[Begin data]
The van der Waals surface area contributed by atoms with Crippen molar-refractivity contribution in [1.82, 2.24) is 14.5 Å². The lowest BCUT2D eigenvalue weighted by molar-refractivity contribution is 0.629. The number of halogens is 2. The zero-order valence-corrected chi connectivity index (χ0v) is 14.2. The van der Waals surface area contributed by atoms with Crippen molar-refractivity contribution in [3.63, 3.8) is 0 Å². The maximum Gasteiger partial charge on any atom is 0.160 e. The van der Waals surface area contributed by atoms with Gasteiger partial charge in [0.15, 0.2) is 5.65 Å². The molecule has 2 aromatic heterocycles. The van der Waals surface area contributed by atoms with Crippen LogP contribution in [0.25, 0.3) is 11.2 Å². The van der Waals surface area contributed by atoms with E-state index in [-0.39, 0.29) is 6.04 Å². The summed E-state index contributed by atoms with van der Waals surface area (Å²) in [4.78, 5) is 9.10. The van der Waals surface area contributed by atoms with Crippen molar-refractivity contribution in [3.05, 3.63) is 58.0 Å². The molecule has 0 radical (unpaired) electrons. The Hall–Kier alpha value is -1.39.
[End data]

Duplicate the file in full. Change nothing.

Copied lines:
The van der Waals surface area contributed by atoms with Crippen molar-refractivity contribution in [1.82, 2.24) is 14.5 Å². The lowest BCUT2D eigenvalue weighted by molar-refractivity contribution is 0.629. The number of halogens is 2. The zero-order valence-corrected chi connectivity index (χ0v) is 14.2. The van der Waals surface area contributed by atoms with Crippen molar-refractivity contribution in [3.63, 3.8) is 0 Å². The maximum Gasteiger partial charge on any atom is 0.160 e. The van der Waals surface area contributed by atoms with Gasteiger partial charge in [0.15, 0.2) is 5.65 Å². The molecule has 2 aromatic heterocycles. The van der Waals surface area contributed by atoms with Crippen LogP contribution in [0.25, 0.3) is 11.2 Å². The van der Waals surface area contributed by atoms with E-state index in [-0.39, 0.29) is 6.04 Å². The summed E-state index contributed by atoms with van der Waals surface area (Å²) in [4.78, 5) is 9.10. The van der Waals surface area contributed by atoms with Crippen molar-refractivity contribution in [3.05, 3.63) is 58.0 Å². The molecule has 0 radical (unpaired) electrons. The Hall–Kier alpha value is -1.39.